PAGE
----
Political barriers to clean energy transitions
Why do governments insist on fossil fuels? Why do renewables face uncertain and inconsistent legal and regulatory circumstances that slow their market-share growth against fossil fuels? Oksan Bayulgen studies the political determinants of partial energy reforms that result in tepid energy transitions and shifts the geographical focus from front-runner countries of energy innovation to developing countries, which have become the largest carbon emitters in the world. Her in-depth case study of energy policies in Turkey over the past two decades demonstrates that energy transitions are neither inevitable nor linear and that they are often initiated if and only when promoting renewables is in the interests of governing elites and stall when political dividends associated with energy rents change. This book contributes to the debates on the nature and pace of energy transitions by analyzing the power dynamics and political institutions under which energy reforms are initiated and implemented over time. This timely topic will be of interest to scholars, policymakers, energy investors, and anyone interested in environmental studies.
Oksan Bayulgen is Associate Professor of Political Science at the University of Connecticut.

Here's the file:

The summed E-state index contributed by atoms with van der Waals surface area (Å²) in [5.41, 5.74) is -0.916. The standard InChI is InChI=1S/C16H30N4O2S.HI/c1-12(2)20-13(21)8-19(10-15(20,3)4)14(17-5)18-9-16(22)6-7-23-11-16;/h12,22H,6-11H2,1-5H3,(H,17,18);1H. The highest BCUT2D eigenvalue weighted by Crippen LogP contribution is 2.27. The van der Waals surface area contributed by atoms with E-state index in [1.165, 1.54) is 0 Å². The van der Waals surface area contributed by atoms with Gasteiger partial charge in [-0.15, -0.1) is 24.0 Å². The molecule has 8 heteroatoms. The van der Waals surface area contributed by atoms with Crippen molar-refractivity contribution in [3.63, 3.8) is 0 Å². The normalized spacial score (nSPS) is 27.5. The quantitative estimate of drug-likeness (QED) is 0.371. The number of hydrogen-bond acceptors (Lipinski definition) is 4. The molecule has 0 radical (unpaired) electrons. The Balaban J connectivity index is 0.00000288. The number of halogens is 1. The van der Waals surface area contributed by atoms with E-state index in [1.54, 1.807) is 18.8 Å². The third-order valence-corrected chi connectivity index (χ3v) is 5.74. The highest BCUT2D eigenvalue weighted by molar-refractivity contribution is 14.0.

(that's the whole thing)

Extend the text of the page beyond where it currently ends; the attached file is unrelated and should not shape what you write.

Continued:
“Political science has much to say about how energy transitions will unfold across the globe. Oksan Bayulgen’s timely, insightful contribution attests to this potential. By employing canonical concepts of political science such as coalition building, redistribution, bureaucratic politics, and critical junctures, she demonstrates why states are unable to produce sustainable transition policies despite a backdrop of favorable economic and technological conditions.”- Emre Hatipoglu
—Emre Hatipoglu, King Abdullah Petroleum Studies and Research Center
“I applaud Professor Bayulgen for taking us outside the Western world to look at green energy transitions. To reverse global warming requires sufficient buy-in from non-Western countries. Her analysis is theoretically informed and empirically rich. It is a must-read for students of Turkish politics and for those who like to understand green energy transitions.”- Christoph Stefes
—Christoph Stefes, University of Colorado Denver
“Bayulgen tackles head-on the challenges of fossil fuel persistence and clean energy ambivalence in Turkish energy policy and offers a much-needed perspective on the partial reform path many countries are on. This comprehensive, well-researched, and eloquent book highlights the importance of agency, political power, and institutions to clean energy performance.”- Indra Overland
—Indra Øverland, Norwegian Institute of International Affairs
“Twisting in the Wind criticizes the predominance of technological and market-based explanations and aims to establish that transition to clean energy is a political process.”
—Hande Paker, Bahçeşehir University- Hande Paker